Good Fruit Grower

November 2013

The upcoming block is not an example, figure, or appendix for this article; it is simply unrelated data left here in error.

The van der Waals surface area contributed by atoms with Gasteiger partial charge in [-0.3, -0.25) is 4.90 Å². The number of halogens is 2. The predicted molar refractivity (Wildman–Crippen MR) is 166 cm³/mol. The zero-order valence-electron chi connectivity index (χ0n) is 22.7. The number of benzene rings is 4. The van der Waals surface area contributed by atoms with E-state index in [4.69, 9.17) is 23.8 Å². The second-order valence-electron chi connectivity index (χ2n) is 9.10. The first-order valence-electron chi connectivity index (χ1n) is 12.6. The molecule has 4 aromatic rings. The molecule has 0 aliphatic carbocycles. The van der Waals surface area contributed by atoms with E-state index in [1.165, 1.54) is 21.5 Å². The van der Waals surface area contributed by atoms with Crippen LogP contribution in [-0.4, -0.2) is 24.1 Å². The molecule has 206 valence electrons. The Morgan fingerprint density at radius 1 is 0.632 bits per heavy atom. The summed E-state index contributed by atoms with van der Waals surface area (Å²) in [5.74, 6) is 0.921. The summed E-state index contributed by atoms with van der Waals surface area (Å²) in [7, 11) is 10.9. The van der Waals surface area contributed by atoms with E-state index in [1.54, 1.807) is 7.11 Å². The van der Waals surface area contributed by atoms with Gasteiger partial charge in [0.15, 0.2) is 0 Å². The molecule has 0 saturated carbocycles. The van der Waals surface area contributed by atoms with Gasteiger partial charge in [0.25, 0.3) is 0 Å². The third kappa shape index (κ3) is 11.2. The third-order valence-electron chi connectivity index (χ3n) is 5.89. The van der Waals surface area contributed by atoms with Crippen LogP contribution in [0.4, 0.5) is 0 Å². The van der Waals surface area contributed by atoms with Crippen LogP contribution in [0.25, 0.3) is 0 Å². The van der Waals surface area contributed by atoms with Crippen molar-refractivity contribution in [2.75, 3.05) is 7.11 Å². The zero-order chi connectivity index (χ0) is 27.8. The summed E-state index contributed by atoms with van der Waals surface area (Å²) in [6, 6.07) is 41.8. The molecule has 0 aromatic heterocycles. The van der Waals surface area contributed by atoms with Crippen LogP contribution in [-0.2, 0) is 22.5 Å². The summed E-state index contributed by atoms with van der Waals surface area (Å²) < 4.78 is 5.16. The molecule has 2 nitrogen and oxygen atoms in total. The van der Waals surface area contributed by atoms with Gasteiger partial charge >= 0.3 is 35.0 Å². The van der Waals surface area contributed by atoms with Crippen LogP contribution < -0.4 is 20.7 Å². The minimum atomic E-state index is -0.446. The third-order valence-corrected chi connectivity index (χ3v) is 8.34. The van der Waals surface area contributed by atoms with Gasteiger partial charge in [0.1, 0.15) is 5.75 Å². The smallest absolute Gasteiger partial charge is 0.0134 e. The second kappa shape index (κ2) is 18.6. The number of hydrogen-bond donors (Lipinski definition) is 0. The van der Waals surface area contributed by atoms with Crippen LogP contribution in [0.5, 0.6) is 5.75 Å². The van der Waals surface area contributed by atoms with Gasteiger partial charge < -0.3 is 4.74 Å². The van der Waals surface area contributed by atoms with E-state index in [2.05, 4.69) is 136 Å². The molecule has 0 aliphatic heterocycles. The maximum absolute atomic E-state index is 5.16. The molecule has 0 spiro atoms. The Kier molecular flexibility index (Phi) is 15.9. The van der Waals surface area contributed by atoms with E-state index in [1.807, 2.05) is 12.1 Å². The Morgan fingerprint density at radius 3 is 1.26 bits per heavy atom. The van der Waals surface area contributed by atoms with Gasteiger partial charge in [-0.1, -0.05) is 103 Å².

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Crop load AFFECTS FLA VOR The best-tasting Honeycrisp apples come from trees with a balanced crop load. by Geraldine Warner WSU extension specialist Gwen Hoheisel offers samples of Honeycrisp apples picked from overcropped and moderately cropped trees for comparison. 10 NOVEMBER 2013 Good Fruit Grower PHOTO BY GERALDINE WARNER M arketers says taste, rather than appearance, is what drives consumers to buy apples, and at a pre-harvest Honeycrisp field day in Washington, growers had a chance to compare apples picked from trees with a moderate crop load with those from overcropped trees. The difference in flavor was dramatic. Dr. Ines Hanrahan, project manager for the Washington State Fruit Commission, said the crop load can also affect storability. Washington Honeycrisp growers are advised to pick fruit for long-term storage from evenly loaded trees, not overcropped trees. Fruit on overcropped trees can have delayed color development and the starch can be fully converted to sugars before the fruit is ready to pick colorwise, she said. —Gwen Hoheisel For storability, fruit needs some remaining starch and should be picked at a reading of 4 to 5 on the Honeycrisp starch iodine index that can be found on the Washington Tree Fruit Research Commission's Web site at Some people claim to have grown 120 bins per acre of Honeycrisp and had good return bloom, but Hanrahan said Honeycrisp yields need to be somewhat lower than with other varieties. "If you don't get fruit that tastes good on the trees, your crop load is not right," she said. "For people who grow 100 bins per acre with other varieties, 60 or 70 is good." Most Washington packers like Honeycrisp to have at least 55 percent red color, though it can be striped, mottled, or blushed, Hanrahan said. The recommended soluble solids level is 13, as the sugar level will increase in storage. Acid levels decline as the fruit matures, so if the malic acid level is below 0.4 milliequivalents per gram at harvest, it will never be higher and that fruit should not be stored long term. "We feel that 0.5 is a good acid level, but all the other maturity indicators have to be in line first," she said. The acid level is just another indicator for assessing whether the fruit should go into medium or long-term storage. The pre-harvest field day began at Richard Thomason's Maverick Orchard in Brewster. Similar field days were held at the orchards of Mike Robinson in Royal City and Bruce Allen in Yakima. "If you don't get fruit that tastes good on the trees, your crop load is not right." Storage and grafting Thomason said the Washington apple industry will need to find ways to store Honeycrisp longer as volumes increase. Thomason said he stored Honeycrisp apples until May last season and was happy with the results. The fruit needs to be conditioned in regular storage after it comes out of

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